This is one reason I liked it so much when Spike joins Angel: their different paths to the same place become so mutually illuminating. Spike made a deliberate decision (and went to considerable pain and trouble) to get his soul back, and that heroic quest makes him more noble in some ways than Angel, whose transformation was involuntary. But Spike has nothing like Angel’s experience of repentance. As Spike eventually says to Angel, “I never looked back at the victims,” and in that respect Angel, who has suffered years of tormenting guilt and chosen over and over to seek redemption, has something of a moral lead. “I spent a hundred years trying to come to terms with infinite remorse,” Angel expostulates; “you spent three weeks moaning in a basement and then you were fine.” (Spike’s entrance into the show also, as that line shows, brought back the wonderfully comic quality that Season 4 is mostly missing, and that keeps the show from falling into self-importance. Here’s an entertaining compilation of some funny Angel-and-Spike moments. 🙂 )

I enjoyed the noir atmosphere of the earlier seasons, with its blend of superhero crime fighting and hard-boiled private eye investigations: it’s Batman meets Philip Marlowe. I can see, though, how that genre could lose momentum: while having a vampire as the investigator is initially a cool twist, it could easily have become just a gimmick. So it makes sense that they moved the show away from that episodic approach towards larger arcs in which Angel’s ongoing fight for redemption, and the overarching conflict between good and evil in the world, gave it purpose and depth. (This is how Buffy develops too, with the first season — as others warned me when I first started watching it — following pretty tedious “monster of the day” plots and then later seasons taking on more ambitious unifying themes and story lines.) I know that I’m not alone in feeling that in Angel the result can sometimes be terrible (did I mention that I don’t really want to watch Season 4 again?), but a show with a reach that exceeds its grasp is still preferable in lots of ways to one that doesn’t even try. And even the worst story lines in Angel sometimes yielded great moments. I hated everything about the way Jasmine came into the show, for instance — parts of that plot were truly abhorrent — but the episode in which she finally faces off against Angel was both dramatically satisfying and philosophically significant.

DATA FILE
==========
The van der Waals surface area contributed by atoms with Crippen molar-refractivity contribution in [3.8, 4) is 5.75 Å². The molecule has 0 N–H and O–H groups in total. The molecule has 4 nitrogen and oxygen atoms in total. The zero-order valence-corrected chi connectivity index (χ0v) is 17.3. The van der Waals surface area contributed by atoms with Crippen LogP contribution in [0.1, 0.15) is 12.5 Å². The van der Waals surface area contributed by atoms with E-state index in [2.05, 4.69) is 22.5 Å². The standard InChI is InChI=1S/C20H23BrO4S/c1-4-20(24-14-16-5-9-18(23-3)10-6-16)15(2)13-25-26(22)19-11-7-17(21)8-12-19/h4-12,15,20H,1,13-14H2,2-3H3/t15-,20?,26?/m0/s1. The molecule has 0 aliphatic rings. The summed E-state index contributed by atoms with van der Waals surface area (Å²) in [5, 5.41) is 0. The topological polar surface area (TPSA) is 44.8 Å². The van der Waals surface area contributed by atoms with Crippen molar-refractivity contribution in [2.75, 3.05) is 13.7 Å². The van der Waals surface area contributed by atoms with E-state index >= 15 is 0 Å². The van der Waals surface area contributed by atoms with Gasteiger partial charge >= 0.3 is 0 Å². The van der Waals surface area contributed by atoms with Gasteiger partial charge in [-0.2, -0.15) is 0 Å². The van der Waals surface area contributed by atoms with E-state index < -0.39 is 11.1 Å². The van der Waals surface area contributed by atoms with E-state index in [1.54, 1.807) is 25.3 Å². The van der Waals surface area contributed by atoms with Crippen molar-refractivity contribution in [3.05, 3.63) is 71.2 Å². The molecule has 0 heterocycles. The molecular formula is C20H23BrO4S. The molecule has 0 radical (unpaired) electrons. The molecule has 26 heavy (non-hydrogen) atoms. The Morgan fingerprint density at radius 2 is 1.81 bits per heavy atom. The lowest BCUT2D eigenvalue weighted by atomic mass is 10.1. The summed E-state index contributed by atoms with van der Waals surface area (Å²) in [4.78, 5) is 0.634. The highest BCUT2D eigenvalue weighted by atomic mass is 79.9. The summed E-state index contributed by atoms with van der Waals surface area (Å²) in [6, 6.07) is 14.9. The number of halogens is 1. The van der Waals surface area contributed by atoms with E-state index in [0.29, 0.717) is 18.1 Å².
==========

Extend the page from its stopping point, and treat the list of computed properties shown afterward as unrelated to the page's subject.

wesleyI didn’t like the Angel ensemble as much as the Scoobies in Buffy, but another thing Angel and Buffy have in common is that they both show individual characters transforming in ways that leave them astonishingly far from where they started but that somehow happen in utterly believable ways. Other long-running shows I’m familiar with put fairly consistent characters into lots of new situations, but what happens with Spike in Buffy happens with both Cordelia and Wesley in Angel. If you’d told me while I was watching Buffy that one day Wesley would make me cry, I would not have believed you! As for Cordelia, I couldn’t possibly do better than Jennifer Crusie at explaining how good her character becomes and how terribly she is ultimately treated. Kudos to the actors, of course, as much as the writers. As for our new friends, Gunn was good; I found Lorne a bit bland and Fred annoying ditsy — until she wasn’t any more.


Since I’ve only seen them all once so far, I can’t really say much in detail about individual episodes, though there are a few that do already stand out in my mind, including “I Will Remember You,” “Epiphany,” “Reprise,” and “You’re Welcome.” (Oh, and “Smile Time,” of course — though I still haven’t decided if it’s awful or brilliant. Maybe it’s both? Ditto “The Girl in Question,” which was almost too hilarious.) I also thought the final episode of Season 5 was quite wonderful: each character chose to have a day that beautifully represented who they were. My favorite bit there was Spike reciting his poem: what a nice return to our love-lorn William. When the season, and the series, was over, I felt satisfied with the way it went out, but also bereft because now there’s nowhere new left for me to go in this imagined universe that, to my surprise, I have ended up enjoying so much.